See what I mean? Same idea, different implementation.
Our concept of cyberspace, cyber-culture, and cyber-everything is, more than we care to realize, a European idea, rooted in Deuteronomy, Socrates, Galileo, Jefferson, Edison, Jobs, Wozniak, glasnost, perestroika, and the United Federation of Planets. This statement may be read as criticism by people who like to trash Western culture, but I'm not one of those. For a Westerner to trash Western culture is like criticizing our nitrogen/oxygen atmosphere on the grounds that it sometimes gets windy, and besides, Jupiter's is much prettier. You may not realize its advantages until you're trying to breathe liquid methane.
Some unimaginative sorts have described this as cultural imperialism. When millions of Chinese spend their scant yuan on putting antennas up to pull in snowy programs from Hong Kong, that's us nasty Westerners being imperialistic, you see.
It's not imperialism. It's what happens when a culture with a sophisticated immune system comes into contact, as it inevitably will, with a culture without one. The Chinese have a completely different relationship to the world of ideas than Westerners do - it seems that they either take an utterly pragmatic approach, paying no attention to abstract ideals at all, or else they go nuts with it, the way they did in the Taiping Rebellion (when Chinese Christians went out of control in the 19th Century and sparked a very nasty civil war) and again during the Cultural Revolution (and let's remember that Communism is, after all, another Western import). I'm not sure what happens to such a country when radical Maoism is replaced by the far more seductive meme of Western consumer culture, as purveyed by the Hong Kong television stations.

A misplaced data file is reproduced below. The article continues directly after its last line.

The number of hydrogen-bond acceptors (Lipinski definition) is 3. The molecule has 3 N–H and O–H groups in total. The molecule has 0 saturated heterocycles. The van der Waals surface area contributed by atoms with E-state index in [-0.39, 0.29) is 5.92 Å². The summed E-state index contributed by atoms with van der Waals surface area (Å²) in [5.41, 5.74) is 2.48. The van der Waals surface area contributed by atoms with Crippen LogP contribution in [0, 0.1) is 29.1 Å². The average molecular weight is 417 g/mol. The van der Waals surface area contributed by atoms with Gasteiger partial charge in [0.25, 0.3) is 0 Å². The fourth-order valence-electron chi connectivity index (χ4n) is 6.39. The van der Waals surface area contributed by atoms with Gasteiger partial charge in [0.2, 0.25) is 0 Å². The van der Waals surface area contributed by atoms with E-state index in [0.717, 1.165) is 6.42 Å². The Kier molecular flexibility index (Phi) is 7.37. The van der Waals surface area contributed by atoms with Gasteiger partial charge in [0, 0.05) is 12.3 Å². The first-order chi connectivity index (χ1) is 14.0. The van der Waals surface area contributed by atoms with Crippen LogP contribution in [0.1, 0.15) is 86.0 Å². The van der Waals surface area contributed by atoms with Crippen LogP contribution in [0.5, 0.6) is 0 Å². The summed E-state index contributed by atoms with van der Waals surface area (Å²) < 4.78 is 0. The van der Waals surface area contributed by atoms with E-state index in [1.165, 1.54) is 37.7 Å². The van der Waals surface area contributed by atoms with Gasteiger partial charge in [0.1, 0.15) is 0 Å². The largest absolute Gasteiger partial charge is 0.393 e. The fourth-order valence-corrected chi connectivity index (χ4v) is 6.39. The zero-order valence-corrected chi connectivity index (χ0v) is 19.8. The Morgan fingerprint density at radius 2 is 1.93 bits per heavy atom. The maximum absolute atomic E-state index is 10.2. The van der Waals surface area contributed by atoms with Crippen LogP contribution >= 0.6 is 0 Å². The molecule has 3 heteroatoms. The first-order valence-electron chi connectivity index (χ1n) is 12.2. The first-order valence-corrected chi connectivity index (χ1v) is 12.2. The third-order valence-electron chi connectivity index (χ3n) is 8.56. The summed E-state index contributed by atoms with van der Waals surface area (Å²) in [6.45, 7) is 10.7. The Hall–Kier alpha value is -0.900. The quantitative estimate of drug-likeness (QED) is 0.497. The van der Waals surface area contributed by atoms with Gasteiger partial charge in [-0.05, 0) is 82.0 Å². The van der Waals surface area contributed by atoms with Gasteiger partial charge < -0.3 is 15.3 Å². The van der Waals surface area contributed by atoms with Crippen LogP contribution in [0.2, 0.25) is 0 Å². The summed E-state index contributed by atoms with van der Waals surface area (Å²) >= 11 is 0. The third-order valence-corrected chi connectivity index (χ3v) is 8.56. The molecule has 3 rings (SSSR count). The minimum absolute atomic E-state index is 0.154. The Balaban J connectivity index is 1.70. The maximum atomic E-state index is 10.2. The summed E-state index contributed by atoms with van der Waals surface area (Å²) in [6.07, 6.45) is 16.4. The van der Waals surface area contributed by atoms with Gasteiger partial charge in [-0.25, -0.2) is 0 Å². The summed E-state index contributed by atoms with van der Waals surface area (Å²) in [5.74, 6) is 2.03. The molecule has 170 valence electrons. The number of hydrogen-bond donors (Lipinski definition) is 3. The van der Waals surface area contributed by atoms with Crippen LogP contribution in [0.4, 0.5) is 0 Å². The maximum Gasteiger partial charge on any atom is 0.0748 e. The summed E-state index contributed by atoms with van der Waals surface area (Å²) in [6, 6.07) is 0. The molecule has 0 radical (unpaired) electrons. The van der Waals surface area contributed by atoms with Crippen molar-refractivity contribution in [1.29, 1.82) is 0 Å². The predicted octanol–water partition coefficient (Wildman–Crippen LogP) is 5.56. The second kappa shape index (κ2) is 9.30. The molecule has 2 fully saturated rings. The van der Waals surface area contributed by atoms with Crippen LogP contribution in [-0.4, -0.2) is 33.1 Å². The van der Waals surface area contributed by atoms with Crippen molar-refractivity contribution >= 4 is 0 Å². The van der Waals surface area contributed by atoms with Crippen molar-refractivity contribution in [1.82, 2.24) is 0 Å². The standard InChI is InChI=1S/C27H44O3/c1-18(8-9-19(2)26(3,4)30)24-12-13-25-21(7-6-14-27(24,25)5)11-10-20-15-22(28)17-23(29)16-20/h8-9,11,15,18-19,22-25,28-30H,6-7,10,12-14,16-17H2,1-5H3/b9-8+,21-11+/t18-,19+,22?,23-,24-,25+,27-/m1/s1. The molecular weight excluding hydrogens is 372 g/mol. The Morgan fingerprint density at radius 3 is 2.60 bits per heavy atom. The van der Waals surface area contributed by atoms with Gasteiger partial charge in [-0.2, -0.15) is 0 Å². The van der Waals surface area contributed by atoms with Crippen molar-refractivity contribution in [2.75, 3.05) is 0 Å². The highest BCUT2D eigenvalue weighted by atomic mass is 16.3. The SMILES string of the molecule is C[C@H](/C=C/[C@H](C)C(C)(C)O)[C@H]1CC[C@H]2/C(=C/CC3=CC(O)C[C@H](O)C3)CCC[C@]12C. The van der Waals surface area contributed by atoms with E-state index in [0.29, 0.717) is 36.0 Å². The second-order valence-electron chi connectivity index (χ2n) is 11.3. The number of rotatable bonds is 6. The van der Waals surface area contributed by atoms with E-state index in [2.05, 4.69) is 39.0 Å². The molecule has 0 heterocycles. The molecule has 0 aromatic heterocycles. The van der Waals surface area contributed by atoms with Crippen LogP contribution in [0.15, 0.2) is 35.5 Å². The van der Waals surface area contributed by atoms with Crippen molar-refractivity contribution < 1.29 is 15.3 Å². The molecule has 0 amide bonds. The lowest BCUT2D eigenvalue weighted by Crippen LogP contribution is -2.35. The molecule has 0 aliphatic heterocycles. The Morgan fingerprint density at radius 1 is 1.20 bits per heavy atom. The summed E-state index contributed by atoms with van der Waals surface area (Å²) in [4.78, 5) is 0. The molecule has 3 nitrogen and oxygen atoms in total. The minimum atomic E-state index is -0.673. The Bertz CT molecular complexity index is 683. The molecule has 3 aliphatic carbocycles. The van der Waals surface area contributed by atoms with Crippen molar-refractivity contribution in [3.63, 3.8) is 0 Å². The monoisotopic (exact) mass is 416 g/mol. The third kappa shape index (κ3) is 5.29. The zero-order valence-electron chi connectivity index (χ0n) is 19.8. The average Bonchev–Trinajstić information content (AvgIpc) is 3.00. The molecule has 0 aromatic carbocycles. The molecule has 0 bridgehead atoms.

I don't imagine we'll see anything as dramatic as the Taiping Rebellion or the Cultural Revolution again; I suppose it will be something like what's happening in the States right now: an abandonment of the value system that has traditionally made the society work. This probably won't improve matters in China, and I wouldn't be surprised to see a violent backlash.
It can be argued that the same consumer culture is in the process of dragging American civilization down the toilet, making us more nihilistic, less educated, less respectful of our own civilization in general. It's the smallpox of our time - it's hurting us badly, but we survive because we've got some immunities. Nobody over the age of three believes most of what they see on the tube. When we export it, though, cultures get flattened.
The influence of Western culture has a long way to go before it reaches its peak in China, but the early signs of a backlash are already developing. After I left, the government announced it was cracking down on private ownership of satellite dishes and intensified its regulation of the pager and cellphone business. The excuse was that these things were letting in too much Western culture (thanks in part to Star TV's Rupert Murdoch, who runs five channels out of Hong Kong). As the Economic Daily, an official publication of the People's Republic of China, put it: "If China's information system is spread about and not grasped firmly in hand, how can people feel safe?" Of course, one of the major players in these industries is the People's Liberation Army, so it's also largely a turf war; but at some point they'll have to put a stop to the spread of Western culture, in the way that Singapore, Saudi Arabia, and even France have recently tried to do.